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Sun May 11, 2014 at 03:35 PM PDT

Why Ivo Welch Fails

by KatRap

Ivo Welch says students who promote divestment from fossil fuels are on the wrong track.  Who is he and why is he saying that?  And are the lessons he draws from the movement to divest from South Africa the right ones?

courtesy: 350.org
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In the spring of 2004, I got an email from an acquaintance asking if I wanted to be nominated for LGBT Pride parade grand marshal.  I was surprised, because I never thought of myself as grand marshal material. In point of fact, I've never been very much in tune with "marshals" - grand or otherwise.  "Marshal" sounds too much like "martial" for my taste, and the marshals at demonstrations are always telling me to stand inside the yellow line or something.


But I agreed because, first of all, I understood that it wasn't about me, it was a way of spotlighting the work of queer folks in support of Palestinian liberation, and more broadly, of anti-assimilationist queers opposing U.S. militarism in all its manifestations.
br>And second, I assumed I wouldn't win.  I was already back in Palestine when I got the notification that I'd been elected.  I ended up concluding that I couldn't afford to come back for the parade, but before I did, the mayor cancelled a scheduled reception at City Hall, apparently in fear of what I might do.


The Parade Committee came in for plenty of abuse for honoring a "terrorist" but they basLically shrugged it off.  It didn't hurt them at all.  What it did do was make a lot of people who had been feeling less and less included in the mainstream queer community feel a little more connected.


SF Pride 2012

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Professional Islamophobe Pamela Geller's new campaign was specifically intended to provoke the LGBT community.

Well she ought to know that when we're provoked, we get active.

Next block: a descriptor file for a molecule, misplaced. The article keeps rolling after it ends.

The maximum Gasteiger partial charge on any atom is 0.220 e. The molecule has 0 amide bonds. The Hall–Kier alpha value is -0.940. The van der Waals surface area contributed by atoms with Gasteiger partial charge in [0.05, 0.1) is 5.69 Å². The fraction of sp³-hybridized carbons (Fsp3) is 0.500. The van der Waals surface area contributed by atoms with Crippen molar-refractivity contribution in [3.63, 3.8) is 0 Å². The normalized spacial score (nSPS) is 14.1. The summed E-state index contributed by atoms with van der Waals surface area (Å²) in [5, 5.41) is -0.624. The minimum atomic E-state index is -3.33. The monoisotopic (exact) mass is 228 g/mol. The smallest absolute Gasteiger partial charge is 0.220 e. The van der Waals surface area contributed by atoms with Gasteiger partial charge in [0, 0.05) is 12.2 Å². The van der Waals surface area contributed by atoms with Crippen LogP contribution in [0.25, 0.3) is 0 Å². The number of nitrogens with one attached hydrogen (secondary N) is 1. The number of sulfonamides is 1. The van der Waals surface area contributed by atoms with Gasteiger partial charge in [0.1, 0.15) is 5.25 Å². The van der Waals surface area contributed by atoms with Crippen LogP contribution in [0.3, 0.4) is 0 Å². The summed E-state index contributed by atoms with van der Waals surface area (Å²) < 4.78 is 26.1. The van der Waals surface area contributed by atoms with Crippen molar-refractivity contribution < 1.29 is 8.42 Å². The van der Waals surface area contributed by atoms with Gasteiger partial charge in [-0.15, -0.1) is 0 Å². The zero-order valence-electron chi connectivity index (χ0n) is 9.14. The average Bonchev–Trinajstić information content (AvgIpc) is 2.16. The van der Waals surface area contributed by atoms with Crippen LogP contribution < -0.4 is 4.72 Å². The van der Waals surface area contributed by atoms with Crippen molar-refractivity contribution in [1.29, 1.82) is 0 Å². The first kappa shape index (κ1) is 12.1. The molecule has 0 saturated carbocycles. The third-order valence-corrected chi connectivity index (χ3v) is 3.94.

homos strike close

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Frustrated by San Francisco Municipal Transit Authority's decision to accept another round of offensive ads from hate-monger Pamela Geller, Bay Area activists have taken matters into their own hands.

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Thu Dec 20, 2012 at 11:11 AM PST

Newtown, Occupy and The Book of Mormon

by KatRap

1.  When I first heard about the school shootings in Newtown, I didn’t have a particularly strong reaction.  I saw the headlines, I saw the number 20, then it became 26, but I didn’t read the details.  When a friend said on the phone, “That’s so sad,” I agreed without really thinking about it.
Friday evening I went to a meeting at a café.  The Palestinian owner served my wine.  I noticed he looked upset.
“How are you?” I asked and he said, “Not very good.”
I asked why and he pointed to the television.  Military guys were moving around ambulances and at first I thought something must have happened in Palestine.  But the words on the screen said it was Connecticut.
He has an 18-year-old daughter.
It was only then that I stopped to feel the news.

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Sat May 12, 2012 at 02:20 PM PDT

Gay Marriage: All About Money?

by KatRap

I turned off the TV in disgust on Sunday night.  I knew it was going to be a week filled with a subject I can't stand talking about.  But you can't fight a rising tide ... I had an interesting email discussion with some friends (one here, one in India) -- see below -- and found a few interesting things to read.

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Fri Apr 20, 2012 at 10:32 AM PDT

Occupy Dave Weigel

by KatRap